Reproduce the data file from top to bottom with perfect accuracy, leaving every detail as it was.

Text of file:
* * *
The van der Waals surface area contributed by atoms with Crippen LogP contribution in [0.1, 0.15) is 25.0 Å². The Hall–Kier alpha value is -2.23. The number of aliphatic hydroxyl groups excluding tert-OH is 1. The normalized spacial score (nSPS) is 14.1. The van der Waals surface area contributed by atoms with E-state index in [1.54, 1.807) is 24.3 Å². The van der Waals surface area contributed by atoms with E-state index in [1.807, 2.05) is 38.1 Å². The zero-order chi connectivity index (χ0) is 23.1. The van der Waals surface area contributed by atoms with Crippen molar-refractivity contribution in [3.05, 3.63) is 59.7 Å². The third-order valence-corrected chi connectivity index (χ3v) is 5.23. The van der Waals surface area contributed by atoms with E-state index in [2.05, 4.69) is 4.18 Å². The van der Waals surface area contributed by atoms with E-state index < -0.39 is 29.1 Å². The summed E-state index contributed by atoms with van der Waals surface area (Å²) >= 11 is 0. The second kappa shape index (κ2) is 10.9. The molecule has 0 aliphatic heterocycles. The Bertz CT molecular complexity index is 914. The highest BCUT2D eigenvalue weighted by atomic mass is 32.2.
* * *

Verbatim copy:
The van der Waals surface area contributed by atoms with Crippen LogP contribution in [0.1, 0.15) is 25.0 Å². The Hall–Kier alpha value is -2.23. The number of aliphatic hydroxyl groups excluding tert-OH is 1. The normalized spacial score (nSPS) is 14.1. The van der Waals surface area contributed by atoms with E-state index in [1.54, 1.807) is 24.3 Å². The van der Waals surface area contributed by atoms with E-state index in [1.807, 2.05) is 38.1 Å². The zero-order chi connectivity index (χ0) is 23.1. The van der Waals surface area contributed by atoms with Crippen molar-refractivity contribution in [3.05, 3.63) is 59.7 Å². The third-order valence-corrected chi connectivity index (χ3v) is 5.23. The van der Waals surface area contributed by atoms with E-state index in [2.05, 4.69) is 4.18 Å². The van der Waals surface area contributed by atoms with E-state index < -0.39 is 29.1 Å². The summed E-state index contributed by atoms with van der Waals surface area (Å²) >= 11 is 0. The second kappa shape index (κ2) is 10.9. The molecule has 0 aliphatic heterocycles. The Bertz CT molecular complexity index is 914. The highest BCUT2D eigenvalue weighted by atomic mass is 32.2.